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AOPA protects GA interests in FAA's new RNP navigation planAOPA protects GA interests in FAA's new RNP navigation plan

<BR><SPAN class=twodeck>GPS to be the key for GA navigation</SPAN><BR><SPAN class=twodeck>GPS to be the key for GA navigation</SPAN>

The FAA has put out its roadmap for the future of aerial navigation, and the bottom line for general aviation pilots—today's avionics equipment will continue to serve GA pilots well into the future, thanks to AOPA advocacy.

The Roadmap for Performance-Based Navigation is an air carrier-driven plan to tighten navigation tolerances and increase airspace capacity. It creates a system in which an aircraft must meet specific avionics capabilities (Required Navigation Performance or RNP) to use airways and arrival and departure procedures in busy terminal airspace (Class B). AOPA battled to make sure that VFR aircraft would be exempted from RNP requirements, that IFR aircraft could participate using today's IFR-certified GPS receivers, and that RNP will provide benefits for GA pilots.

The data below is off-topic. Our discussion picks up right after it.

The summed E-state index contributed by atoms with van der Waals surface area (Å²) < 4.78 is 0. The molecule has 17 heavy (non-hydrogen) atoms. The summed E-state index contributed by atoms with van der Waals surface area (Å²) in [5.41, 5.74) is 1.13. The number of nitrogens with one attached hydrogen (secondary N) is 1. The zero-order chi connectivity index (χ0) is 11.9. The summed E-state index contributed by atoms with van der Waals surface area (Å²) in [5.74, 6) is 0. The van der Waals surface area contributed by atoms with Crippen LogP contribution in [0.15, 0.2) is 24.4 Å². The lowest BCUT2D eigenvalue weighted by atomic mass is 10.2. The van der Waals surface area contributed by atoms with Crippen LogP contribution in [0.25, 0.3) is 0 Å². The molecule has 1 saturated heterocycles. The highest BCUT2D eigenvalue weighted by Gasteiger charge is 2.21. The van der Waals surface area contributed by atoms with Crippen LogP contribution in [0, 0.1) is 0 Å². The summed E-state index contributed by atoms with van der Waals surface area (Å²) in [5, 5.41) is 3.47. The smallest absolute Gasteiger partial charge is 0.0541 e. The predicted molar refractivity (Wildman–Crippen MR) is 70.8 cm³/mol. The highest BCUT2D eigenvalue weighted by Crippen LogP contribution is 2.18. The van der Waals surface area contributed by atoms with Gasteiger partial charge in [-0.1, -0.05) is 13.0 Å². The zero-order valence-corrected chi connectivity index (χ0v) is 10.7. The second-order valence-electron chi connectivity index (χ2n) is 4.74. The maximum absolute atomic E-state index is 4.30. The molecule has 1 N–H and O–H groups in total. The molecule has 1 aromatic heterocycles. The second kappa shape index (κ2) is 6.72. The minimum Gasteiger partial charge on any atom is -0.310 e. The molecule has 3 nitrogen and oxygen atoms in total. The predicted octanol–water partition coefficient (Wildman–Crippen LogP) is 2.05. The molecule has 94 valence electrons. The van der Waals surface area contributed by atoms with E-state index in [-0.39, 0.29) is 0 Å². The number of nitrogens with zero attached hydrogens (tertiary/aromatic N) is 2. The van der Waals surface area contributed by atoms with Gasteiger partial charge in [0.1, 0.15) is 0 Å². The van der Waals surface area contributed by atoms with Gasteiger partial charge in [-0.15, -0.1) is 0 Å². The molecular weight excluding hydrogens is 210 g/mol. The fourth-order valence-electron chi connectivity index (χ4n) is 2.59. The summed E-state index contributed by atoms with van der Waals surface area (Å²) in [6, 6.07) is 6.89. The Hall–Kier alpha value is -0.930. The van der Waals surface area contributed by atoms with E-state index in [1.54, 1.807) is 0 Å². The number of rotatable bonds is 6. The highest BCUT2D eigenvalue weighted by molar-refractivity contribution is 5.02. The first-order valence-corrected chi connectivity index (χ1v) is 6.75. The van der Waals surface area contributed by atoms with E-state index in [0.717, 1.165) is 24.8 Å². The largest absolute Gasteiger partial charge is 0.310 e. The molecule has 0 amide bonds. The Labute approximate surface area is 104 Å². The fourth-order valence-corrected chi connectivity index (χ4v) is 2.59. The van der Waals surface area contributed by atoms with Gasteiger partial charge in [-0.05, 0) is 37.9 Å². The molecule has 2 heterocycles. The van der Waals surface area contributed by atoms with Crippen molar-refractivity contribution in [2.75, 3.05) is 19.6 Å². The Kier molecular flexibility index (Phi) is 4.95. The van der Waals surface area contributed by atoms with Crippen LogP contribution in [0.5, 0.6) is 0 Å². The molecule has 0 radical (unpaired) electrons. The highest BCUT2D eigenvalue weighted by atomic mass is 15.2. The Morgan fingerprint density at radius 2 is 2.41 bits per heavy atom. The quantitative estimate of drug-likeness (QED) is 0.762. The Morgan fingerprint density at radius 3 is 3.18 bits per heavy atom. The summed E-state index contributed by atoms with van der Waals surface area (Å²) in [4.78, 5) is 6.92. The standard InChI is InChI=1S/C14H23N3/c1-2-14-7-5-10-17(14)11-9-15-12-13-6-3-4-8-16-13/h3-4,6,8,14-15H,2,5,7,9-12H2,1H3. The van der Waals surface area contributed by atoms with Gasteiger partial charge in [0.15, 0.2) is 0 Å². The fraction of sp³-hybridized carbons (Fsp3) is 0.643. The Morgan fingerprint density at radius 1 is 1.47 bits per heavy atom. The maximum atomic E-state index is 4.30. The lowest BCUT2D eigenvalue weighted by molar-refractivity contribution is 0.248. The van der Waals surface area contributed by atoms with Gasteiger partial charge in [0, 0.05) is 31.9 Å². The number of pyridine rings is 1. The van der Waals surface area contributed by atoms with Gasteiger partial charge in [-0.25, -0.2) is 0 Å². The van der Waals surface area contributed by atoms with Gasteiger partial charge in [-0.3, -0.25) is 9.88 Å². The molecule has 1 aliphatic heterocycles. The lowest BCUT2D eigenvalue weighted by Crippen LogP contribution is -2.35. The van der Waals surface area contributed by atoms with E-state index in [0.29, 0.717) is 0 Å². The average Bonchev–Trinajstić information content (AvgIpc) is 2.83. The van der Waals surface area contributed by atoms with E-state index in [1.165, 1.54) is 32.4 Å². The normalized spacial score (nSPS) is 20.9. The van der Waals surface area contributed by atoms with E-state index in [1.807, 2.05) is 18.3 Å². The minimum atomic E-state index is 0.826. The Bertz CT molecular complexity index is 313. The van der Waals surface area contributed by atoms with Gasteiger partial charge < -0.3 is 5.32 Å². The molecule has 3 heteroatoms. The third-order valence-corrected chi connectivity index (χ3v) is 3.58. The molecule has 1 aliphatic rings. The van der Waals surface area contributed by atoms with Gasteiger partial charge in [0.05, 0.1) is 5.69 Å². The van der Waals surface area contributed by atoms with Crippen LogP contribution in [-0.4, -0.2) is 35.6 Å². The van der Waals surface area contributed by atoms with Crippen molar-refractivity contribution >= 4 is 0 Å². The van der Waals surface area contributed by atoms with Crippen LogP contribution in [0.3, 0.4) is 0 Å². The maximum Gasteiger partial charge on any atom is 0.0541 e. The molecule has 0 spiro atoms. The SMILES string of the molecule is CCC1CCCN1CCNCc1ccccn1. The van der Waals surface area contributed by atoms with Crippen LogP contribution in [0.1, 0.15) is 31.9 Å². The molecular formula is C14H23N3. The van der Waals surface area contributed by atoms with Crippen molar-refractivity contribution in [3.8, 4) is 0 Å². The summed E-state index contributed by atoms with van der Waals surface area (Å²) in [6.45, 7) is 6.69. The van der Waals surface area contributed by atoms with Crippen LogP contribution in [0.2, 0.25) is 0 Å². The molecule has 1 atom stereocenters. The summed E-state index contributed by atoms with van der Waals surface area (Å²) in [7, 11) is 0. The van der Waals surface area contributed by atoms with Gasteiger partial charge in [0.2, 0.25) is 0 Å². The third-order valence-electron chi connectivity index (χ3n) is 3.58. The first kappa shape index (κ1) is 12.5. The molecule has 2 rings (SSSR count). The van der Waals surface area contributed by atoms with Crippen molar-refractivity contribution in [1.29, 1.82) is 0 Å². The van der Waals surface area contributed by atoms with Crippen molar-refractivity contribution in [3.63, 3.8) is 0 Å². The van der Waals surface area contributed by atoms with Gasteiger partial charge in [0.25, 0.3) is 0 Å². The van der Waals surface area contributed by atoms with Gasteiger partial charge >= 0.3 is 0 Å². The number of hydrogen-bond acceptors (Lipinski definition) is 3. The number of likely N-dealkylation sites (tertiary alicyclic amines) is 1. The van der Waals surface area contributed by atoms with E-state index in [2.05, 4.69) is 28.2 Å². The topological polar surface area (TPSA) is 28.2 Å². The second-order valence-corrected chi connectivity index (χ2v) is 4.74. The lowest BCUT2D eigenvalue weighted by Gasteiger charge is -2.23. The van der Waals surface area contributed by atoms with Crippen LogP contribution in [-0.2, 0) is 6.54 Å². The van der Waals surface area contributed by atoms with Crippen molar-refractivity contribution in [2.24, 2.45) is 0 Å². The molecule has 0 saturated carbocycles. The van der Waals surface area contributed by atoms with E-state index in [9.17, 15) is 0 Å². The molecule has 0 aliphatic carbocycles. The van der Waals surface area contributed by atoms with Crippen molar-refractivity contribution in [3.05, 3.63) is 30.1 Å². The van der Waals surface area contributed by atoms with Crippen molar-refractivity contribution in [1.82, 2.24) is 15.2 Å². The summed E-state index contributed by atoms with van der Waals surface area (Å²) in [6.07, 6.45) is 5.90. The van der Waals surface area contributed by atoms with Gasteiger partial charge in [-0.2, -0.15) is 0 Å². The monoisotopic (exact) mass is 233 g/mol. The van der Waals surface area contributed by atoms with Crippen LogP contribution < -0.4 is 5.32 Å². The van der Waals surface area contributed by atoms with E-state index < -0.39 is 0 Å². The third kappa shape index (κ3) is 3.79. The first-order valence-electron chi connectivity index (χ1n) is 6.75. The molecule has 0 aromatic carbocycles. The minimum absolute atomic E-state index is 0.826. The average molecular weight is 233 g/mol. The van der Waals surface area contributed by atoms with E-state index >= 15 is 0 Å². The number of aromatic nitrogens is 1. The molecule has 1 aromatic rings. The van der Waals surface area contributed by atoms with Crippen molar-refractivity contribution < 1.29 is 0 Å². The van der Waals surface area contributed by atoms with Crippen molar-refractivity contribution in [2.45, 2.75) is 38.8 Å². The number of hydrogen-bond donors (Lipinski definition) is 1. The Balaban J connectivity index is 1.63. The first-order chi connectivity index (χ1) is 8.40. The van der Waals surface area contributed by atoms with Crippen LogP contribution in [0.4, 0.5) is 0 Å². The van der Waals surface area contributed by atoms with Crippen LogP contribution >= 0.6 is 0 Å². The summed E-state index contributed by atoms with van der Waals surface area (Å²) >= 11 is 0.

"AOPA members have already made a huge investment in IFR-certified GPS technology and that must be protected," said AOPA President Phil Boyer. "Because this concept for the future is being driven to serve the airlines, it is vital that we continue to press for general aviation access without additional equipment."

"If you've already invested in an IFR-certified GPS, you're set for RNP operations down to nonprecision approaches," said AOPA Senior Director of Advanced Technology Randy Kenagy. "For precision approaches, your trusty ILS or new WAAS receiver will do just fine for years to come."

AOPA also obtained commitments from the FAA to quickly establish transition routes through Class B airspace and reduced minimum altitudes on existing airways where current terrestrial navaids push them excessively high. Additionally, the FAA finally said "yes" to AOPA efforts to change the way minimums are established for both precision and nonprecision GPS approaches. That will mean more approaches with lower minimums.


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